Really good video here, in fact I suggest if you have an extra hour doing some light work you listen, tons of gems in here.
War is hell and so was getting this interview with General George S. Patton. I’ve wanted to sit down with one of the most brilliant generals the world has created for a while now…
Scott: First, General Patton thank you for allowing me this interview. You are arguably one the greatest generals of the last 100 years–but beyond that you are also one of the most successful leaders of the last 100 years. There is tons of talk these days of creating movements, of leading people, and making this a better place. What is your thoughts on this?
By the power of the new Google Phone and some advance features and scheduling using Tungle.me I’ve sat down with Winston Churchill to discuss his thoughts on new media…
Is Twitter a complete waste of time and effort? Sure it has 145 million users worldwide and the tech/journalistic community is obsessed with it. But for marketing or awareness is it a waste of time?
Yes and No. Twitter has become a very focused network of tech savvy individuals. Although there is a subset of users here and there that use it for strictly communication and entertainment purposes– it still is the home of the techies. Business Insider makes three great points about this:
Have you seen this latest legal case… Two Los Angeles-area parents are suing Facebook over the Like button that appears in the social site’s ads.
A prepared statement by the plaintiff’s attorney John Torjesen read: “When a teenager sees that their Facebook friends ‘Like’ an ad, it piques their curiosity, making them more likely to click the ad or visit the page. We believe it is a clear case of exploitation of children for the sake of profits.”
Co-counsel in the lawsuit Antony Stuart added: “The consent of the minor for this commercial use of his or her name and likeness is not obtained by Facebook. Under California law, the minor’s consent cannot be obtained without the consent of the parent or guardian. Facebook makes no effort to obtain parental consent.”
Some quick thoughts that come to mind…
Women are huge on social media says the latest study from Lightspeed Research for Oxygen Media Group. Almost half of women ages 18 to 34 consider themselves “Facebook addicts” and 15 percent of moms check Twitter “every waking moment,” according to new research. According to the study 57 percent say they talk to people more often online than they do face to face.
Another study by Lucid Marketing which surveyed moms who describe themselves as “hooked on Twitter” and found that 54 percent of Twitter-using moms check their feeds 10 or more times per day
Not only are they hooked but they use Twitter to connect to brands. Top reasons for this are:
- A desire to find out about the company’s products or services (67%)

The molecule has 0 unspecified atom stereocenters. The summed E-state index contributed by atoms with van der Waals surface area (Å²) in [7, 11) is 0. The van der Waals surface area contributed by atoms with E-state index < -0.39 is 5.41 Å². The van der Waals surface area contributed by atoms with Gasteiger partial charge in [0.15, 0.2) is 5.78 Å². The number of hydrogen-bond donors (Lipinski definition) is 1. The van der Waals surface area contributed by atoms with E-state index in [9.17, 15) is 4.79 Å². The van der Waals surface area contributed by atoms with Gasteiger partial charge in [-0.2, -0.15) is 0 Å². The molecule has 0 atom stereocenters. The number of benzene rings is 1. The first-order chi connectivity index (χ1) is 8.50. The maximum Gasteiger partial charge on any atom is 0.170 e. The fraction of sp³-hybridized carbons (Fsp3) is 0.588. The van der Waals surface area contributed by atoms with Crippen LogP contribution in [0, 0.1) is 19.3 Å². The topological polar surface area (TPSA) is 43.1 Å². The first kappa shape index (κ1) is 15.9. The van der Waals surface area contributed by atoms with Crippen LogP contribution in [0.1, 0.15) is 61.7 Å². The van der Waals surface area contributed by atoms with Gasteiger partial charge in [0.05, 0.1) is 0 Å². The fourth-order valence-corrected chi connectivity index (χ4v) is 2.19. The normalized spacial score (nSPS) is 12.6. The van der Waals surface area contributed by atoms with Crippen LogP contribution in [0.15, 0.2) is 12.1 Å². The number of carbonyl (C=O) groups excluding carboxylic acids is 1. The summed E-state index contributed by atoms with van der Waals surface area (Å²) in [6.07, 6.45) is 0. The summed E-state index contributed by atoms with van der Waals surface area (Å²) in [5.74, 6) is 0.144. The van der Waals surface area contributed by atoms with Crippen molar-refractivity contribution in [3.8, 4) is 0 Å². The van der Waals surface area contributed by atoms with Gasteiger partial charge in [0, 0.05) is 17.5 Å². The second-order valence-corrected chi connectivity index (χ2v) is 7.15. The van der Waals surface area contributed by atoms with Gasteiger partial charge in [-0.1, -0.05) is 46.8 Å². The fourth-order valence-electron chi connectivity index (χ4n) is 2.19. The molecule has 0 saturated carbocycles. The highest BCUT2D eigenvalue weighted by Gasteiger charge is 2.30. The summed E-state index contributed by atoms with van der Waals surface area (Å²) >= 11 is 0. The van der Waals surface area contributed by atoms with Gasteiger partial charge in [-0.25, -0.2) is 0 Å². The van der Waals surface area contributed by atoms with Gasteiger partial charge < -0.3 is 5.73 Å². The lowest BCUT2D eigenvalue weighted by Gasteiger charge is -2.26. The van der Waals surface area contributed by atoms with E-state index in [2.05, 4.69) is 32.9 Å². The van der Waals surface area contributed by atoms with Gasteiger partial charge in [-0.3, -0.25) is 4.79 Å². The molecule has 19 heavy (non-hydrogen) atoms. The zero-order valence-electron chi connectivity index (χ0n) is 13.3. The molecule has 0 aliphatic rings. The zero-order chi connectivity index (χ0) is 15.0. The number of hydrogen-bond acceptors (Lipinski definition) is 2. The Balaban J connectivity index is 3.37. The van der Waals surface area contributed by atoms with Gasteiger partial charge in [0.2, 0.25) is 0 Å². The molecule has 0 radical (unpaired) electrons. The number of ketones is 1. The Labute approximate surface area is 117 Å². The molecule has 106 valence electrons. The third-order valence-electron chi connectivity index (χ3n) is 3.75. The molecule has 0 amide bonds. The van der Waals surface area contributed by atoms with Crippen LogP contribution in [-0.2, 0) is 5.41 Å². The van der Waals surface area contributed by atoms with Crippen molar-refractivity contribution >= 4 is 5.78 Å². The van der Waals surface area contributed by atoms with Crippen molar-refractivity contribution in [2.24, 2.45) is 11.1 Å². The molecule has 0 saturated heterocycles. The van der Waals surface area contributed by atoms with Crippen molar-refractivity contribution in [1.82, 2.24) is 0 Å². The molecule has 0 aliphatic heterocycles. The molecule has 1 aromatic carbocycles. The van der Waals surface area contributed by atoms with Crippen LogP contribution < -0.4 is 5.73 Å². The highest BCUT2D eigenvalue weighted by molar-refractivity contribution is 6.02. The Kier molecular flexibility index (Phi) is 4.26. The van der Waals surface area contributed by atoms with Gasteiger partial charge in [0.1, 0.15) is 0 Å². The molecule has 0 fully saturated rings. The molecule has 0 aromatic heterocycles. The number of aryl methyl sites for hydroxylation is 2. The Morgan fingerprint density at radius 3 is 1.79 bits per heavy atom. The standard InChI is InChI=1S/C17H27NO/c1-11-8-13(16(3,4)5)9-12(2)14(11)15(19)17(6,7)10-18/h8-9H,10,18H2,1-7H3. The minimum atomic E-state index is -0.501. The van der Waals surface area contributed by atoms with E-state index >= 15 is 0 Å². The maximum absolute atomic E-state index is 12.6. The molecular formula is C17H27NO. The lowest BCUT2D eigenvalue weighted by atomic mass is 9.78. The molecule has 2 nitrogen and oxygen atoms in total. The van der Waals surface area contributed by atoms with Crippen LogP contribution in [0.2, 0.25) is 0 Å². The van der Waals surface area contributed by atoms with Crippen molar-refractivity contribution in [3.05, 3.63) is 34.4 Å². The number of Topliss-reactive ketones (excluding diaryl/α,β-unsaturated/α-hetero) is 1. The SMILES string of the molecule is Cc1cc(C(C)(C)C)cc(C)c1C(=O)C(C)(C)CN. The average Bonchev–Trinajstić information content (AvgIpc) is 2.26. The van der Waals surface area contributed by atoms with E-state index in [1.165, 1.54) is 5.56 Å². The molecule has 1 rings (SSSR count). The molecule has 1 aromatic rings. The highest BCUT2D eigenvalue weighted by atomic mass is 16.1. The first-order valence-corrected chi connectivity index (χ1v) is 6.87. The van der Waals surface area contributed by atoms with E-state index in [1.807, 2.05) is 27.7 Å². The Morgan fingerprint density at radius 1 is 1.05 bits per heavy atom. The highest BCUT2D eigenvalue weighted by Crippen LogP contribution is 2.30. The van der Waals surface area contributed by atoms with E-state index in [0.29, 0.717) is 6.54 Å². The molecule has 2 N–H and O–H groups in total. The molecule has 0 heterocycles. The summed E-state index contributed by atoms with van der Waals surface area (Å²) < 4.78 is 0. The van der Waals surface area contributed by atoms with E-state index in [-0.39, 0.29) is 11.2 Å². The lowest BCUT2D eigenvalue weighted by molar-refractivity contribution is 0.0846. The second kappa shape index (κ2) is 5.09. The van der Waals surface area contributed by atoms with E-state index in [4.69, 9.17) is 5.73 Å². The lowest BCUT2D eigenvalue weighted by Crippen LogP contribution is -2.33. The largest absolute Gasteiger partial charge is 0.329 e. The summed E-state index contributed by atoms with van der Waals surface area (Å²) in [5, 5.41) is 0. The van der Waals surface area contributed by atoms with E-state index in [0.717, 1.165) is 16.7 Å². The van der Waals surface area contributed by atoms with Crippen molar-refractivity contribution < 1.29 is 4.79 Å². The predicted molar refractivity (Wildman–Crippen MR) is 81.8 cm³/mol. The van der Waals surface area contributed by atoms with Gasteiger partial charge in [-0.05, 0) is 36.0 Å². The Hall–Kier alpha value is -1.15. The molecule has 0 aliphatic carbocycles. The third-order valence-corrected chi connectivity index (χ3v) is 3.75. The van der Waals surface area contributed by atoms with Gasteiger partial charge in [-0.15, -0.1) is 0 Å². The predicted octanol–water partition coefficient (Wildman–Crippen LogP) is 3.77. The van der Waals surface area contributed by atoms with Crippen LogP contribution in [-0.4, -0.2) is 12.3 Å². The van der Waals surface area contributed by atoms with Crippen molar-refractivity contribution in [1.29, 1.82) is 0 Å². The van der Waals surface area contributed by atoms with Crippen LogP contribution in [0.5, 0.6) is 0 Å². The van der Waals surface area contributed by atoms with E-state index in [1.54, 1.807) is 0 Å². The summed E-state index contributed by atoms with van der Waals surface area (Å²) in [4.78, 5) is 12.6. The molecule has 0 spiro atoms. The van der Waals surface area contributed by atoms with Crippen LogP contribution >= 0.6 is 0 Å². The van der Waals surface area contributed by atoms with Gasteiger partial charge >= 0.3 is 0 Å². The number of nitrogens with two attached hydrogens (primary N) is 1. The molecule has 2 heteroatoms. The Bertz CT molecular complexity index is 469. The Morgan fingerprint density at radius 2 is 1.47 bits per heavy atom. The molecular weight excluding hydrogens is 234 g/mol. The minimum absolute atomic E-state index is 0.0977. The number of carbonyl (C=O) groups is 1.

- To get good deals (60%).
- To follow businesses on Twitter because they’re already customers. (67%)
- To follow up on a retweet (41%)
- Famous person doing the tweeting for a business carries little clout with moms (6%).
The key here… if your in business and want to foster word of mouth with women it might be smart to be in Facebook and Twitter.
I recently read an editorial in “The New York Times” called “The Google Algorithm.” This is about whether or not there should be regulation on Google for their search results. Granted Google gets 90 plus percent of searches and they have these offshoot services such as YouTube and Maps and other things.
Another less than brilliant idea although I am a little concerned about Google’s increasingly close ties to government and Washington.
A new and great book has been written by Kathryn Schulz titled Being Wrong: Adventures in the Margin of Error.
Schulz starts with one underlying question: Why do we love being right? Is it for sport or some other deep seated need, she writes, “unlike many of life’s other delights — chocolate, surfing, kissing — it does not enjoy any mainline access to our biochemistry: to our appetites, our adrenal glands, our limbic systems, our swoony hearts.” but that’s not quite the case she continues, “we can’t enjoy kissing just anyone, but we can relish being right about almost anything,” including that which we’d rather be wrong about, like “the downturn in the stock market, say, or the demise of a friend’s relationship or the fact that at our spouse’s insistence, we just spent 15 minutes schlepping our suitcase in exactly the opposite direction from our hotel.”
This old media is not dead—it’s undead. It’s still walking around terrorizing the local townspeople. That latest viral video, do you know how it became viral? First it appeared on YouTube. Then it was highlighted by a blogger who is followed by a few in the know within the old media print media. The story was ran in a few local large markets and then picked up by some more bloggers.
Next it hit the morning TV shows then the afternoon shows. After all this then it hit it’s stride. It went from under a million views to multi-million. The key here is that the driver for the viral effect was the reach and credibility of old media. Old media is also being led by new media.
Conventional marketing wisdom holds that predicting success in cultural markets is mostly a matter of anticipating the preferences of the millions of individual people who participate in them. If you are aware of the concept of Cumulative Advantage– that is things rise to the top not because they are better quality than the alternatives, but because people copy what their friends do: a tiny rise in popularity an early stage can mean massive popularity further down the line.